Against this America backdrop sits the Copernicus Programme, with the European Space Agency due to launch another three satellites this year:

  • Sentinel 2B is planned for March. This is the second of the twin constellation optical satellites offering a spatial resolution of 10 m for the visible bands. The constellation will revisit the same spot over the equator every five days, with a shorter temporal resolution for higher latitudes.
  • June is the scheduled month for the launch of the Sentinel 5 Precursor EO satellite to measure air quality, ozone, pollution and aerosols in the Earth’s atmosphere. This will be used to reduce the data gaps between Envisat, which ended in 2012, and the launch of Sentinel-5.
  • Sentinel 3B is due to launched in the middle of the year, and like 2B is the second in a twin satellite constellation. This pair is mainly focussed on the oceans and measure sea surface topography, sea and land surface temperature, and ocean and land colour. It will provide global coverage every two days with Sea and Land Surface Temperature Radiometer (SLSTR) and the Ocean and Land Colour Instrument (OLCI).

These launches will take give the Copernicus programme seven satellites collecting a wide variety of optical and radar data across the entire planet, which is then made freely available to anyone. It’s obvious to see what will fill any vacuum created by a reduction in Earth Science in the USA.

Depending on how much of the next US President’s rhetoric is turned into action, we may start to see the shift of the EO power base to Europe. Certainly going to be an interesting year ahead!

GOES-R Goes Up!

Artist impression of the GOES-R satellite. Image courtesy of NASA.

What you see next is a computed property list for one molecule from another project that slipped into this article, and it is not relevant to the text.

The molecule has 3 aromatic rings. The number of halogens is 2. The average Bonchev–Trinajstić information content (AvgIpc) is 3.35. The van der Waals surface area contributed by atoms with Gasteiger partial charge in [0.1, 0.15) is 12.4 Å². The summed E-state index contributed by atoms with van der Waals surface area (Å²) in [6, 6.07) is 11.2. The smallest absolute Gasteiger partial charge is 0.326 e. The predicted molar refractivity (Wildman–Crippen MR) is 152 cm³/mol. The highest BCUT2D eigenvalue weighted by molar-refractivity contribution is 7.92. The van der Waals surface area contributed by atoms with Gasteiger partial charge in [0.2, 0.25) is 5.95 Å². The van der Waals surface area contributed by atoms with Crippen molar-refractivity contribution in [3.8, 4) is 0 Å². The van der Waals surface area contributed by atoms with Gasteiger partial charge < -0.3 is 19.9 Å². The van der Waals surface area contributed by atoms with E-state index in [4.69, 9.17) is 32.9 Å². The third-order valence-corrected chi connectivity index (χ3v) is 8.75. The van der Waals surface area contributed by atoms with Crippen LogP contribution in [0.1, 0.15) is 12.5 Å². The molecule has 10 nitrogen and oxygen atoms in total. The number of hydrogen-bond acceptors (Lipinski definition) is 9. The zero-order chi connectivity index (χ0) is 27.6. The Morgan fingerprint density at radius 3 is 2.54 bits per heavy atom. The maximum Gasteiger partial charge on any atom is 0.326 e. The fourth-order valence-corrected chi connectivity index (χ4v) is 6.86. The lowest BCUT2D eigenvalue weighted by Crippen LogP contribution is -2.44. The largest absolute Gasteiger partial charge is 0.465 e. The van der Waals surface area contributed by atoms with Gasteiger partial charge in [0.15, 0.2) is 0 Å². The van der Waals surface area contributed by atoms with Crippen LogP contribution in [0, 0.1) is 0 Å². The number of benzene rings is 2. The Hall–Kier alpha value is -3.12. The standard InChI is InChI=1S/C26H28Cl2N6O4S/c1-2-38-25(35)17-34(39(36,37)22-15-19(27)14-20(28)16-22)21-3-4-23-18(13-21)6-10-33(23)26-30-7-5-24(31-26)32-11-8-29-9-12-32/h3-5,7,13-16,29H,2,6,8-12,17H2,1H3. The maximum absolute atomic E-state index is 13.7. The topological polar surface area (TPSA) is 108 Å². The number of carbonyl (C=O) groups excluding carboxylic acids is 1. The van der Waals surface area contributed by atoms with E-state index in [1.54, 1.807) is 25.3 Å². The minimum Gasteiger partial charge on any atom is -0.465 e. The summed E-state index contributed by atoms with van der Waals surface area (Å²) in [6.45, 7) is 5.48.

Artist impression of the GOES-R satellite. Image courtesy of NASA.

On Saturday, 19th November, at 10.42pm GMT the Geostationary Operational Environmental Satellite-R Series (GOES-R) is due to be launched from Cape Canaveral in Florida, USA.

The GOES-R is a geostationary weather satellite operated by the National Oceanic & Atmospheric Administration (NOAA) Department of the US Government. It will the latest in the NOAA’s GOES series of satellites, and will take the moniker GOES-16 once it is in orbit, joining the operational GOES satellite constellation comprising of GOES-13, GOES-14 & GOES-15.

It will be put into a geostationary orbit at around 35 800 km above the Earth which will allow it to match the Earth’s rotation, meaning that it will effectively stay over a specific point on the Earth. It will be located approximately at 137 degrees West longitude, and through the constellation will provide coverage for North, Central and South America together with the majority of the Atlantic and Pacific Oceans.

Artists impression GOES-R satellite and its instruments. Image courtesy of NASA.

Artists impression GOES-R satellite and its instruments. Image courtesy of NASA.

The instrument suite aboard the satellite has three types: Earth facing instruments, sun facing instruments and space environment instruments.

Earth Facing Instruments: these are the ones we’re most excited about!

  • Advanced Baseline Imager (ABI) is the main instrument and is a passive imaging radiometer with 16 different spectral bands: two visible bands – Blue and Red with a spatial resolution of 0.5km, four near-infrared with spatial resolutions of 1 km; and ten infrared bands with a spatial resolution of 2 km. As its in a geostationary orbit its temporal resolution is extremely high with the full mode being where the Western Hemisphere is imaged every 5 – 15 minutes, whereas in its Mesocale mode (providing a 1000 km x 1000 km swath) the temporal resolution is only 30 seconds.
  • Geostationary Lightning Mapper (GLM) is, as the name suggests, an instrument that will measure total lightning, and both in-cloud and cloud-to-ground lightning across the Americas. It is an optical imager with a single spectral band of 777.4 nm which can detect the momentary changes in the optical scene caused by lightning. The instrument has a spatial resolution of approximately 10 km.

Sun Facing Instruments

  • Extreme Ultraviolet and X-ray Irradiance Sensors (EXIS) instrument has two sensors to monitor solar irradiance in the upper atmosphere; these are the Extreme Ultraviolet Sensor (EUVS) and the X-Ray Sensor (XRS).
  • Solar Ultraviolet Imager is a telescope monitoring the sun in the extreme ultraviolet wavelength range.